It’s been a while since my last update but believe me I worked hard. Even if the results are small, this requires to be careful and spend time on each little detail. Especially if, like me, in your daily job you can backup or just “⌘+Z” whenever you make a mistake. Real life is hard for people like me!
Last time we talked I was just finishing my tunnel. It just needed the most important part, what makes it a tunnel and not a trench: the roof. I’ve been really careful painting the walls, applying the brick walls so the roof needed to be dark as well.
You know the recipe here: lots of glue, some heavy books and a good night rest! :-)
This part is not only the roof, but also the top of the hill where I will put the shrine. I was able to “play” with styrofoam again and make what will be a path to the top.
I also leveled the wall on the left a bit lower. I will be smaller and will make the general shape feels more natural.
Now it is time to finish my tunnel by adding the two portals. I bought them from Tomytec and they needed some paint job to look really great. I did that in two steps:
- First a really really light black paint diluted to diminish the gloss and reenforce the contrast (the liquid paint gets stuck into the cracks of the wall making them darker).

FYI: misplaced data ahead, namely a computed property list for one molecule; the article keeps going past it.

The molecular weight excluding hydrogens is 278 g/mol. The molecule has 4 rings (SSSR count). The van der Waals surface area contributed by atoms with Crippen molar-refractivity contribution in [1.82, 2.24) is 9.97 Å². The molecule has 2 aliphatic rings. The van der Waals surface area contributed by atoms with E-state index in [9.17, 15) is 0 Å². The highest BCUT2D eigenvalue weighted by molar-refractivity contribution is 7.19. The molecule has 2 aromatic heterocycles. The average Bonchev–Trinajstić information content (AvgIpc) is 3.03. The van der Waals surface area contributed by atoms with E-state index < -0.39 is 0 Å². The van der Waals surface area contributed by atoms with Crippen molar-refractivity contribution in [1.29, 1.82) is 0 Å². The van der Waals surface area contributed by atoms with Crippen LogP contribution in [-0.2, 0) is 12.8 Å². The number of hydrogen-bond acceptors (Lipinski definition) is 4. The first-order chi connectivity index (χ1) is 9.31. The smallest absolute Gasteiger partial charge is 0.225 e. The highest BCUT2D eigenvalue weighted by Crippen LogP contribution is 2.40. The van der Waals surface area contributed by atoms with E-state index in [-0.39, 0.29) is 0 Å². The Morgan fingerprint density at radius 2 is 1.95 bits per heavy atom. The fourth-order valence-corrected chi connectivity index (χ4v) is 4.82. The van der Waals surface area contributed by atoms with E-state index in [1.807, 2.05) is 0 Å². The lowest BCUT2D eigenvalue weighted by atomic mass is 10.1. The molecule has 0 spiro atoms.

- Then brushing the reliefs with an almost dry white paint. This makes the stone look irregular giving it a more realistic view.
You can see the differences between the painted wall on the left and an untouched one on the right. It’s a subtle work but that’s what makes it look realistic.
See now the final result with the cut portal that will be against the wall, the attending wall and the main portal. I added some weathered details such as darkening the top of the arch (it’s usually made by the passage of steam or diesel trains, my tram is electric but who knows if the town hasn’t been electrified recently), adding a bit of rust next to the tracks and simulating some green foam on the floor.
Making the portals stick with glue was not easy. So I went the hard way and put tons of glue on the back. They look solid there now!
I did almost the same operation with the stone pattern I bought for the long wall. As this wall is curved, instead of risking that the long sheet starts to move (or pop-out!) someday, I just cut it in four parts. It’s a bit less interesting visually but I can later play with the cracks by adding materials or just covering them with thinner bricks. As I wanted to bend the panels a little bit, I had to heat them a bit with hot air. I kinda melted part of one… oops. but I’ll hide that part behing bushes eventually. :-D
Here’s the current look of the layout. I’m really glad with the results. It’s a stressful job for me as I told your in introduction but I’m really enjoying working with my hands on physical objects instead of pushing pixels.
Plus, almost everything I do on this layout, I do it for the fist time. The result on my workbench and the effects on clearing my mind are totally worth the work!
Next steps are finally setting the town-floor and plastering the hill.